Have I mentioned the anxiety? Everyone else felt it too, the freshmen did not speak a single word to each other, somehow knowing that everything that would happen for the rest of their lives would be a result of even the tiniest most transitory event of that very first day of high school. You could see it in their eyes. Over the summer we were sent letters with homeroom assignments in addition to the bus numbers. My homeroom happened to be the one with lights off and a door that remained locked, and for the length of the homeroom period, the twenty or so of us stood alone in the hallway together, no one saying anything, all wondering what we were supposed to do next.
I’ve always been respectful to the teachers that deserved it and to those that didn’t alike, my homeroom teacher was of the latter category. She was horrendous. It wasn’t so much that she was a bad teacher, I never had her for any real subject so I can’t make any definitive judgment there, she wasn’t particularly nasty or cruel to her students. What made her so awful was that she was simply inept, incapable of performing the most basic homeroom duties.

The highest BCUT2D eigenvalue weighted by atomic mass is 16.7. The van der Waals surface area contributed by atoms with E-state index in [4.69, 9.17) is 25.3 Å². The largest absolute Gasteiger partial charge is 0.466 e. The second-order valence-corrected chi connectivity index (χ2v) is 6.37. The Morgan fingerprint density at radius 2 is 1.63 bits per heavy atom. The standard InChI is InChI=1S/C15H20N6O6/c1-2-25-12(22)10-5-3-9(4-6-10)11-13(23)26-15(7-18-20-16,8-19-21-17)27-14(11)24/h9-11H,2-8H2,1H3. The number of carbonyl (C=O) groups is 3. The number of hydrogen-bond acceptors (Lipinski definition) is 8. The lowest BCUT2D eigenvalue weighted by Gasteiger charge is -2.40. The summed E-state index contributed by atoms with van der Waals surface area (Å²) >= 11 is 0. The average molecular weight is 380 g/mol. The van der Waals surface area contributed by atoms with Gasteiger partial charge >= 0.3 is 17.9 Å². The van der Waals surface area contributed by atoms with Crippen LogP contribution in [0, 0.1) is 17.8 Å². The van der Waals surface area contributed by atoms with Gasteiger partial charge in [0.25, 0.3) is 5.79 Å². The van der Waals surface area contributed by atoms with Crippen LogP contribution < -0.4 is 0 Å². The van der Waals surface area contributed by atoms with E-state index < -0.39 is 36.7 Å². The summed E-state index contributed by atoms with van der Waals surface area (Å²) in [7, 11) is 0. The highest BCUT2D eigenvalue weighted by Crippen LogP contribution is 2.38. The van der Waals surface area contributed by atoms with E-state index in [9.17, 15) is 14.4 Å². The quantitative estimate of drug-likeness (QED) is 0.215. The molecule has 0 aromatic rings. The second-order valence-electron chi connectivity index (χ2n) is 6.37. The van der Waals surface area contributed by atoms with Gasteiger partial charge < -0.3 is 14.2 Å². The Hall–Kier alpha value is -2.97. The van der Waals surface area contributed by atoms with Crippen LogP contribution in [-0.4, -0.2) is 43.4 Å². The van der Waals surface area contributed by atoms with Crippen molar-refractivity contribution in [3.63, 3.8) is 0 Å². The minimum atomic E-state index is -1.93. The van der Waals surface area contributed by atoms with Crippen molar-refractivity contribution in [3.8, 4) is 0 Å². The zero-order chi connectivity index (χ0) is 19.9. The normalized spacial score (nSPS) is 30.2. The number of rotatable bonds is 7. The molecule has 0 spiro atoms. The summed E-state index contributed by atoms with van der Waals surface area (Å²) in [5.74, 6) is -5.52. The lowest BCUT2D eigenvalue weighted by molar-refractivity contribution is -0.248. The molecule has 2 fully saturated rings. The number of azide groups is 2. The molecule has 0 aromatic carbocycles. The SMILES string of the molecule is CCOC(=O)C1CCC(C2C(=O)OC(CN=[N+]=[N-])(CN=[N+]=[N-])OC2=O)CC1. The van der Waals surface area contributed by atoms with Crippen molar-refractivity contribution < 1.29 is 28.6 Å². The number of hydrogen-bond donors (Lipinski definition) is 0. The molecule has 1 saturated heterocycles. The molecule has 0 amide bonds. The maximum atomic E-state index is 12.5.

On the second day of high school, our homeroom teacher was 10 minutes late (that is 10 minutes late to a 15 minute class). When she did finally show up she told us that she was not going to be able to make it to the class on time all the time, and that we simply had to deal with that, furthermore her attitude suggested that it was somehow our (the students) fault. My homeroom teacher was also our class sponsor to, a sort of quazi-spiritual advisor (spiritual as in school spirit) to the graduating class as a whole, at least that’s what I’ve come to understand it as. What it actually was or was supposed to be I have no idea, because clearly she was as incapable of performing these duties as she was with performing her duties as a homeroom teacher.